AuKing chief executive officer, Mr Paul Williams, said the proposed acquisition had already received strong proxy support from shareholders.
“In the event of approval being obtained from shareholders at the EGM, the company will then move to complete the Tanzanian acquisition as soon as possible and hopefully before the end of the year. We have also made excellent progress with planning for exploration activities at the primary target areas, Manyoni and Mkuju, with the intention of getting those programmes underway in early 2023,” Mr Williams said.
The nuclear industry also offers high-skill, well-paid employment, and investment in local communities
The Manyoni project is located in the Lake Bahi catchment area and comprises several uranium bearing playa lakes between 40km and 70km northwest of the centre of Lake Bahi.
The area is characterized by outcropping granite and granitic gneisses, which are locally intruded by uranium bearing pegmatites. The sedimentary sequence of the deposit is previously described as consisting of black to grey organic rich clays (Mbuga clays) underlain by variable sandy and silty lenses, interpreted to represent a braided, variable energy depositional environment. A variably weathered granitic saprolite underlies the sedimentary sequence and is reported to be difficult to distinguish from the sand and silty lenses above in the drill samples.
The International Energy Agency’s recently published World Energy Outlook (WEO), projects a more than a doubling of nuclear generation by 2050 in its Net Zero Emissions by 2050 (NZE) scenario.
The 2022 WEO sees a significant increase over the 2021 edition in the amount of nuclear in operation by 2050, with projections of global capacity increasing from 812GW to 871GW, both compared to the current 393GW of operable nuclear capacity worldwide.
Reacting to the report, Sama Bilbao y León, director general, World Nuclear Association, said nuclear is a cornerstone of the IEA’s vision of a clean energy future.
“But nuclear energy has the potential to do much more than what the IEA sets out. A greater contribution from nuclear will be needed because nuclear has the potential to supply both electricity and heat, both of which will be vital to achieving full decarbonization across all sectors.”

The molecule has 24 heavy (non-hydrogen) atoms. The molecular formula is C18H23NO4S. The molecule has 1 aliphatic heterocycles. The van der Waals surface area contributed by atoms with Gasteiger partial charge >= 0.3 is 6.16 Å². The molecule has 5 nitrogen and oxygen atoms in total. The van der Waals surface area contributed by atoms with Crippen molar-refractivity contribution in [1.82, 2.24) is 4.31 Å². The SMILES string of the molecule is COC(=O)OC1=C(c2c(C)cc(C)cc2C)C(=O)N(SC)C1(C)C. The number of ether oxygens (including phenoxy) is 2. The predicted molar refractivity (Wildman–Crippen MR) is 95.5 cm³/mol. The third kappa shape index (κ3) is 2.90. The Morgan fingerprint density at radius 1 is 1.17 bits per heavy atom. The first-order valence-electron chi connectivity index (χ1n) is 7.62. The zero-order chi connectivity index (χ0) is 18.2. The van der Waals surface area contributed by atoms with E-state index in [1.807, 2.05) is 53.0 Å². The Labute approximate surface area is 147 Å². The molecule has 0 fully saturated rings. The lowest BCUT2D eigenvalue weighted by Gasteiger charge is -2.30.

The report notes there are a rising number of countries that have announced plans to support new nuclear investment. Despite this, the overall share of nuclear in the electricity mix does not increase from the current 10% in the IEA Stated Policies Scenario (STEPS) and Announced Pledges Scenario (APS), and falls to 8% in the NZE scenario, because of the very strong growth in electricity demand overall.
Sama Bilbao y León says nuclear technology has many advantages over other clean energy options.
“Nuclear reactors are more dependable and resilient, operating 24/7 regardless of weather or time of day. The nuclear industry also offers high-skill, well-paid employment, and investment in local communities.
“Nuclear reactors also produce a lot of energy from a relatively small land area. According to the IEA’s WEO report, nuclear also requires much less mineral-intensive technology, just over 5000kg/MW, compared to 7000kg/MW for solar and 15,000kg/MW for wind.
“The IEA WEO scenarios include only a relatively modest doubling of nuclear generation, whilst some renewable sources see much greater increases in capacity by 2050 compared to current levels.
“WEO 2022 also includes a significant contribution from as yet undemonstrated Carbon Capture, Utilization, and Storage (CCUS) technologies. Nuclear energy is a proven technology with many economic, social, and environmental advantages. A sound and sustainable clean energy future will need to make much greater use of its benefits.”